The conversation around copyright has evolved as AI technology has advanced, and some companies have sought exemptions from copyright laws in order to continue their operations. However, there is still a risk of litigation, as evidenced by discussions about potential lawsuits that could threaten the existence of AI models.

In contrast, SLMs present a more manageable solution regarding data handling and copyright issues. With SLMs, it’s easier to obtain licenses for training materials, ensuring that content creators are compensated for their work. This approach not only reduces legal risks, but also leads to better, more predictable model performance through the use of high-quality, ethically sourced data.

Data quality

Data quality is a crucial aspect of training LLMs, as it has a direct impact on the model’s performance. LMs require vast amounts of data that are representative of various languages and contexts. However, the available datasets are often unevenly distributed, with a disproportionate amount of data in English and a lack of representation for other languages and cultures. This imbalance can lead to biased models that may not perform well for non-English speakers.

The process of curating and refining this data to ensure it’s of high quality is labour-intensive and complex. It involves extensive cleaning and the use of advanced algorithms to weed out irrelevant or low-quality content. The task is crucial because poorly curated datasets can lead to models that are ineffective or behave unpredictably.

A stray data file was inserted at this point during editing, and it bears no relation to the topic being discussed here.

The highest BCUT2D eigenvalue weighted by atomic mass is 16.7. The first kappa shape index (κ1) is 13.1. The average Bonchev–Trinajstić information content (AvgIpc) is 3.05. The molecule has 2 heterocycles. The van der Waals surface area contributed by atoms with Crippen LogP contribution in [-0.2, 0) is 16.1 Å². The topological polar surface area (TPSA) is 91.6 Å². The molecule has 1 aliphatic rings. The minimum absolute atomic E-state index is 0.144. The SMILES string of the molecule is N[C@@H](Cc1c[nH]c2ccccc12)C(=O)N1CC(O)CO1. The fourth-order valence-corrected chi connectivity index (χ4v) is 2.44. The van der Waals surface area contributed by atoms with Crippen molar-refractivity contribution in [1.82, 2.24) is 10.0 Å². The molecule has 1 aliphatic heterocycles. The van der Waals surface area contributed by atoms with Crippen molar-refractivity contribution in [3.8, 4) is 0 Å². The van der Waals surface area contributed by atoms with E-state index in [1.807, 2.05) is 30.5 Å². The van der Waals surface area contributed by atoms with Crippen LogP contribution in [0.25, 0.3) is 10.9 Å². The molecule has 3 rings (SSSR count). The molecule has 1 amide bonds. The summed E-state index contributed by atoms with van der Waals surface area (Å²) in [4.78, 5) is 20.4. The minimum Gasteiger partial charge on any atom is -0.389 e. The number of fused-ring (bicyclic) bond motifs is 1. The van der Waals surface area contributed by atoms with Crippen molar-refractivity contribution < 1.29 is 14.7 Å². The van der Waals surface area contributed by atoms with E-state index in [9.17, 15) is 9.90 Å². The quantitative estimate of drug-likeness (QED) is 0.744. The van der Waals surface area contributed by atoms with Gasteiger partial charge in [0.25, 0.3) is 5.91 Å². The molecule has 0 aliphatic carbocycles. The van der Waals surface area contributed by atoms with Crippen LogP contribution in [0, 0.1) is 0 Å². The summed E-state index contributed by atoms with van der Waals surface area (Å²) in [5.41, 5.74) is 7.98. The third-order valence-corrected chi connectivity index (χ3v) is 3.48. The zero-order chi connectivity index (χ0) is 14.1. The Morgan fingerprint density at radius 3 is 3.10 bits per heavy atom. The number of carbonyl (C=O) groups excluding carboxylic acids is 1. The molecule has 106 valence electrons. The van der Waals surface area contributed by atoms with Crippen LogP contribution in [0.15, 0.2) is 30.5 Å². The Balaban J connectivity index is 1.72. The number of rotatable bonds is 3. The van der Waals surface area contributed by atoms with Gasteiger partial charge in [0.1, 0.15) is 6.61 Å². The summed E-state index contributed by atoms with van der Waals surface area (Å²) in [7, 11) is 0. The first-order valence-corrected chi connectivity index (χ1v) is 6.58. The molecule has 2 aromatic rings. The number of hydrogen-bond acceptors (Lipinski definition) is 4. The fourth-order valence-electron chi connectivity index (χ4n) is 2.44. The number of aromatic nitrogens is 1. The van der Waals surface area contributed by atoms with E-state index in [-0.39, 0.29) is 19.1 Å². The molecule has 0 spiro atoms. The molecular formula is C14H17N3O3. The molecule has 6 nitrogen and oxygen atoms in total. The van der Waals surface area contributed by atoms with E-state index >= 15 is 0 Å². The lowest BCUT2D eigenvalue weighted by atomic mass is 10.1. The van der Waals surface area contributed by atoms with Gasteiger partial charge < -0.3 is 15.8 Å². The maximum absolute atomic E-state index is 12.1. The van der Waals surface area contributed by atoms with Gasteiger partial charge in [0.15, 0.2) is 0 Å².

Moreover, the process of acquiring and labeling this data raises ethical concerns. In particular, some of the data used to train LLMs comes from controversial and potentially damaging internet sources, such as texts describing extreme violence or abuse. Labeling such content for machine learning purposes raises questions not only about the psychological effect on data labelers, but also about the ethical implications of using these datasets.

These ethical and quality-related challenges underline the need for better data management practices in the development of LLMs. Ensuring high-quality, ethically sourced data not only improves the performance of the models but also helps in building AI systems that are socially responsible and less harmful. It’s crucial for the AI community to address these issues head-on, developing standards that safeguard both the well-being of those in the data labeling process and the integrity of the data used.

How do SLMs stack up next to LLMs?

SLMs are streamlined counterparts to LLMs, characterized by smaller neural networks and simpler architectures. Let’s explore this further below:

  1. Resource usage